- Medical Issues – As an age-difference relationship progresses over the very long term, such as if a relationship begins with one partner at 45 and the other at 25, and 20 years goes by, the partner who is now 65 might start to have more health concerns overall, and these would progress the longer they are together (assuming they still are). This question, or fear, comes up as early as the 45/25 stage, of “What’s going to happen when my older partner gets even older?” However, this is what therapists call “anticipatory anxiety”, which is worrying about something now that might be a challenge (and might not be) many years into the future. The very short answer is, “you cross that bridge when you come to it.” The fears of either partner that the older partner might “become a burden” in older age to the younger partner tends to be a fear fantasy. There are so many variables about long-term health, personal and environmental circumstances, and events in the relationship, that worrying about a 45-year-old becoming an infirm senior citizen are very premature, and even a little ageist. I try to re-direct partners (either one) who have this concern to much more present, realistic challenges that need their time and attention (and good communication skills) today.
From my perspective as a specifically-trained sex therapist and a member of the American Association of Sex Educators, Counselors, and Therapists (AASECT), sexuality in age-difference relationships can have many dynamics. Sometimes, younger partners can be especially invested in a very “romantic” or idealized idea about relationships and can be very adamant about strict monogamy, even being uncomfortable if his partner uses porn in masturbation, as it can trigger abandonment feelings. An older partner might have some anxiety about his younger partner appearing desirable to many, and may be insecure because of his own internalized ageism, assuming that “everyone” would prefer his partner to him. Differences in libido or even sexual dysfunction (such as erectile difficulties) can occur, and these might be more prone to hit the older partner (but I’ve seen plenty of exceptions to this). Sexuality in an age-difference relationship is its own topic, apart from other dynamics, and often needs its own attention in treatment via qualified sex therapy. What is key is keeping communication open, and decisions about monogamy versus Consensual Non-Monogamy (CNM) (which I am also specifically trained in, via the Sexual Health Alliance) might differ at various times in the relationship, and that’s OK. Sexuality discussions of what “feels right” can evolve over time, and keeping both partners on the same page to make an agreement (or series of agreements) takes candid communication and bravely addressing the physical, emotional, domestic, and social implications.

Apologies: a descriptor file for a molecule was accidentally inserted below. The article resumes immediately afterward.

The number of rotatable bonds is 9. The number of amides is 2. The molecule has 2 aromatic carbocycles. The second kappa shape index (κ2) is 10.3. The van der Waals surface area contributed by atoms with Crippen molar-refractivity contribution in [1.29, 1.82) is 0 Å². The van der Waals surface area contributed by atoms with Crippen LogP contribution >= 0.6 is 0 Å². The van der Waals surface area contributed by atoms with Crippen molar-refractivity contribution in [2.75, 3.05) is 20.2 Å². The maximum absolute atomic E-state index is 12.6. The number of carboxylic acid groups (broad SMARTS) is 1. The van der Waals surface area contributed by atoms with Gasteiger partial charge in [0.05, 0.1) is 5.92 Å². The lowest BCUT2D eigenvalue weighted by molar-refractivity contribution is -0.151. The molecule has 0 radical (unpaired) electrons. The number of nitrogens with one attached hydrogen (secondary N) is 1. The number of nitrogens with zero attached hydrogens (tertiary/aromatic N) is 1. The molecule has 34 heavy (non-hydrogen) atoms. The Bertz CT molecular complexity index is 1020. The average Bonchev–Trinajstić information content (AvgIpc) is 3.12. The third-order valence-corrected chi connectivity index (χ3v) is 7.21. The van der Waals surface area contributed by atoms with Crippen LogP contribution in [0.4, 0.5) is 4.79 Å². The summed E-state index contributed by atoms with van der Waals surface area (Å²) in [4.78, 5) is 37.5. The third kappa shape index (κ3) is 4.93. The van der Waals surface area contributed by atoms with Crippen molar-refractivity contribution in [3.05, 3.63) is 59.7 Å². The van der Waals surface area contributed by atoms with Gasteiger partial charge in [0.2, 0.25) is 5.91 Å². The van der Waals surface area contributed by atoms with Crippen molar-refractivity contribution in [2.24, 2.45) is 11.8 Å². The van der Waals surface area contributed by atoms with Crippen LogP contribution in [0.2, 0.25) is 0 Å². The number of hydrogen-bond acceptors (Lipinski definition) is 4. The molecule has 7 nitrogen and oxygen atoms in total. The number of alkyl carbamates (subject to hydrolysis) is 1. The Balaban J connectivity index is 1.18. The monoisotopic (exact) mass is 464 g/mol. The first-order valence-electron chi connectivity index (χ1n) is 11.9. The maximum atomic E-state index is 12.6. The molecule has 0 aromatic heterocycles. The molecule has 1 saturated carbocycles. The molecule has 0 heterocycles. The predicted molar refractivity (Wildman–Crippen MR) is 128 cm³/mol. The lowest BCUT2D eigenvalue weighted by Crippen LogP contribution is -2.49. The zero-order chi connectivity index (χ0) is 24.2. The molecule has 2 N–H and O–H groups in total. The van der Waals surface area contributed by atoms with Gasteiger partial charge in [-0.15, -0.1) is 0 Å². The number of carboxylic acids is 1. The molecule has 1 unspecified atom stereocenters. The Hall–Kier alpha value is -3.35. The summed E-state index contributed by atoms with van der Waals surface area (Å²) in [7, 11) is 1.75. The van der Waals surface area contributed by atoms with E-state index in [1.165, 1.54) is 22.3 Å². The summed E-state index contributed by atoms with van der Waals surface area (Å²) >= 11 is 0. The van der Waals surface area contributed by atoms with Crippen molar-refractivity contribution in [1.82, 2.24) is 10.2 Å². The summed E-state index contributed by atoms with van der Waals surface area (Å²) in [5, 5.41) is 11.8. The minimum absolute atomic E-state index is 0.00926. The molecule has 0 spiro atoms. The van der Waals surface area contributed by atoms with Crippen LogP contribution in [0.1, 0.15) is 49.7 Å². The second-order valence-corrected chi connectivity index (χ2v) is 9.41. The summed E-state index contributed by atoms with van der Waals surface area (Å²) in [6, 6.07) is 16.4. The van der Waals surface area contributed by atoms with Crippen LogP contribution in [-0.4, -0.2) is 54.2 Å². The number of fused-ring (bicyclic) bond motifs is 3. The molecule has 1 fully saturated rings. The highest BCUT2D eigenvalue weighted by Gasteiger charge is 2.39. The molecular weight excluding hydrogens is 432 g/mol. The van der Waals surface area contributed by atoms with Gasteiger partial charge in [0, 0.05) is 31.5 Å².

In addition to the concerns about the long-term health of the older partner can be existential concerns, with the older partner considering his younger partner to be his last partner in this lifetime, while the younger partner might survive him and have other partners after the first one passes away. This also comes under the idea of “anticipatory anxiety” or “anticipatory grief”, and while we don’t want to dismiss relationship concerns through crass denial, we also don’t want to address tomorrow’s “only possible” scenarios today. Concerns like which partner might survive the other might be important for legal planning, wills, advance health care directives, or last wishes, requiring a will, trust, and other procedures, assuming that the older partner will pass away first is not necessarily true. While I’m all for helping couples plan for the future, the very big existential issues like that can afford to be deferred in favor of taking care of each other right now, which can involve a referral to a gay-affirmative family lawyer or certified financial planner.
Families of Origin